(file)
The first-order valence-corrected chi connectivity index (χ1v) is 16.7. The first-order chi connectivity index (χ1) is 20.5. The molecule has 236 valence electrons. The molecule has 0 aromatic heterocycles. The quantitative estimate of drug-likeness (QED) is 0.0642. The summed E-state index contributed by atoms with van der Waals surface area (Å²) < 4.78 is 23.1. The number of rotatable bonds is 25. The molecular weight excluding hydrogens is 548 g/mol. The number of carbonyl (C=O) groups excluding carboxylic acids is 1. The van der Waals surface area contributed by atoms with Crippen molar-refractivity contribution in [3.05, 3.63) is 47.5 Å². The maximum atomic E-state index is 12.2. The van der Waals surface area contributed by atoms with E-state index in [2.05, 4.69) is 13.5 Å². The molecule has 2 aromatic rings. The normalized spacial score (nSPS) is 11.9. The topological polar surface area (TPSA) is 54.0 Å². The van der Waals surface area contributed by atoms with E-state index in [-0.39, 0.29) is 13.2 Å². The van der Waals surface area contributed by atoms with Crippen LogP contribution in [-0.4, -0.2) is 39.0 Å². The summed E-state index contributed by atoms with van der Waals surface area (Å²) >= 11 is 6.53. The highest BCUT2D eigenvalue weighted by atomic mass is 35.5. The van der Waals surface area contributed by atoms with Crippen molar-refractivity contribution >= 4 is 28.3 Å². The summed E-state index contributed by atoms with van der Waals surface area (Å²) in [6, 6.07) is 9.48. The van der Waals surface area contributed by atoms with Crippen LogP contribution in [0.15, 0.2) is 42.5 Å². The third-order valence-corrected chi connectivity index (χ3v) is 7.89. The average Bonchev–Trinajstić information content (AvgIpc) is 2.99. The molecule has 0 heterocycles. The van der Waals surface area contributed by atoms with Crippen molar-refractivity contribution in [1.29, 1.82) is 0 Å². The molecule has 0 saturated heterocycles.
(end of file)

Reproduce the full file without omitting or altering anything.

The first-order valence-corrected chi connectivity index (χ1v) is 16.7. The first-order chi connectivity index (χ1) is 20.5. The molecule has 236 valence electrons. The molecule has 0 aromatic heterocycles. The quantitative estimate of drug-likeness (QED) is 0.0642. The summed E-state index contributed by atoms with van der Waals surface area (Å²) < 4.78 is 23.1. The number of rotatable bonds is 25. The molecular weight excluding hydrogens is 548 g/mol. The number of carbonyl (C=O) groups excluding carboxylic acids is 1. The van der Waals surface area contributed by atoms with Crippen molar-refractivity contribution in [3.05, 3.63) is 47.5 Å². The maximum atomic E-state index is 12.2. The van der Waals surface area contributed by atoms with E-state index in [2.05, 4.69) is 13.5 Å². The molecule has 2 aromatic rings. The normalized spacial score (nSPS) is 11.9. The topological polar surface area (TPSA) is 54.0 Å². The van der Waals surface area contributed by atoms with E-state index in [-0.39, 0.29) is 13.2 Å². The van der Waals surface area contributed by atoms with Crippen LogP contribution in [-0.4, -0.2) is 39.0 Å². The summed E-state index contributed by atoms with van der Waals surface area (Å²) >= 11 is 6.53. The highest BCUT2D eigenvalue weighted by atomic mass is 35.5. The van der Waals surface area contributed by atoms with Crippen molar-refractivity contribution >= 4 is 28.3 Å². The summed E-state index contributed by atoms with van der Waals surface area (Å²) in [6, 6.07) is 9.48. The van der Waals surface area contributed by atoms with Crippen LogP contribution in [0.15, 0.2) is 42.5 Å². The third-order valence-corrected chi connectivity index (χ3v) is 7.89. The average Bonchev–Trinajstić information content (AvgIpc) is 2.99. The molecule has 0 heterocycles. The van der Waals surface area contributed by atoms with Crippen molar-refractivity contribution in [1.29, 1.82) is 0 Å². The molecule has 0 saturated heterocycles.